A few years ago, my wife bought her first pair of TOMS shoes. At the time, it wasn't a purchase driven by philanthropic admiration of the company's famous "one-for-one" social mission. http://www.toms.com/beyond-one-for-one Instead, this initial purchase was influenced by comfort, style, and the opportunity to experience a new brand.

Today, my wife remains a happy TOMS customer (the half-dozen pairs of TOMS shoes in her closet serve as proof). But her relationship with the brand has changed.

Yes, her purchasing decisions still involve style and comfort. But her ardent support of the TOMS brand has much more to do with its karmic promise. Very simply, she feels inspired by and connected to the company's mission and vision—both of which make her more loyal and more likely to advocate on the brand's behalf.

The Business Benefits of Building a Respected Brand

There's one word that perfectly sums up my wife's relationship with TOMS: respect.

And, according to marketing researchers C. Whan Park, Deborah J. MacInnis, and Andreas B. Eisingerich, this one word (or feeling) can have enormous psychological influence over my wife's purchasing decisions. In their forthcoming book, Brand Admiration: Building a Business People Love, the authors argue that strong brand reverence has a direct impact on the following:

  • Credibility and influence: When people respect your brand, they're more likely to follow your lead and embrace your ideas. Apple (which was recently ranked the world's most respected company by the Wall Street Journal) is a hallmark example: When the company releases new products or voices its opinion, people listen.
  • Forgiveness for mistakes: Every company screws up, but revered brands overcome those mishaps much faster. Just ask Disney, which has faced plenty of controversy but remains one of the world's most respected and admired brands. Less-revered brands aren't given as much leeway.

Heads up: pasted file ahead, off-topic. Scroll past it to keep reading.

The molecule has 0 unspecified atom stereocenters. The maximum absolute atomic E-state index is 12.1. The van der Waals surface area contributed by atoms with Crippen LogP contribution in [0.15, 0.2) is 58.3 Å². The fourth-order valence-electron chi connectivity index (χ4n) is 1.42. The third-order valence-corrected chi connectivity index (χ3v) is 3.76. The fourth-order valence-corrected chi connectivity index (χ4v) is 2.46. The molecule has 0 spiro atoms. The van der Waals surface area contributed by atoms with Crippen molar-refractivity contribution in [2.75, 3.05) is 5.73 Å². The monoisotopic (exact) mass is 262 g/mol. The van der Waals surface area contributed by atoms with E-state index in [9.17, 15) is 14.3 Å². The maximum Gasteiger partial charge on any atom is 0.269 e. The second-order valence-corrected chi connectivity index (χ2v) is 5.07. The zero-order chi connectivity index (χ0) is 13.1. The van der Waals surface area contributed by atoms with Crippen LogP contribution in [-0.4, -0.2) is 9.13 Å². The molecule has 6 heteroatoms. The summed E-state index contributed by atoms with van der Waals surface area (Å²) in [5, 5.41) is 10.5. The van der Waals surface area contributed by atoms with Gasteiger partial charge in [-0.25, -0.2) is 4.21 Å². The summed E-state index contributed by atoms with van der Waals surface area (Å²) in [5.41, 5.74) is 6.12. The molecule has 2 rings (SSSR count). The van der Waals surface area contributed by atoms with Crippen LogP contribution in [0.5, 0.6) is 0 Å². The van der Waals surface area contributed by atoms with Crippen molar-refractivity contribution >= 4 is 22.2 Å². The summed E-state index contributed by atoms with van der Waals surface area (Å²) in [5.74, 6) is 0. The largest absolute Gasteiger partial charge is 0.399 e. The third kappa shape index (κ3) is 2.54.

• Access to better partnerships and talent: When your brand is respected, other companies and top talent go out of their way to associate with you. Naturally, your brand can then be more selective, which only bolsters your brand's respect in the market: Salesforce, Google, and IBM are excellent examples.

Ultimately, all of those things can have a very tangible impact on a company's bottom line.

Let's look at TOMS. In just over a decade, the brand has provided more than 60 million pairs of shoes http://www.toms.com/blakes-bio to children around the world, yet it is still generating nearly $400 million in revenue. Those numbers might pale in comparison with those of giants like Nike and Adidas, but they're incredible figures for a smaller boutique brand. And it's hard to argue that the respect for the brand hasn't played a role in that growth.

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Josh Zywien is a content marketer who writes for MarketingProfs: Made to Order, Original Content Services, which helps clients generate leads, drive site traffic, and build their brands through useful, well designed content.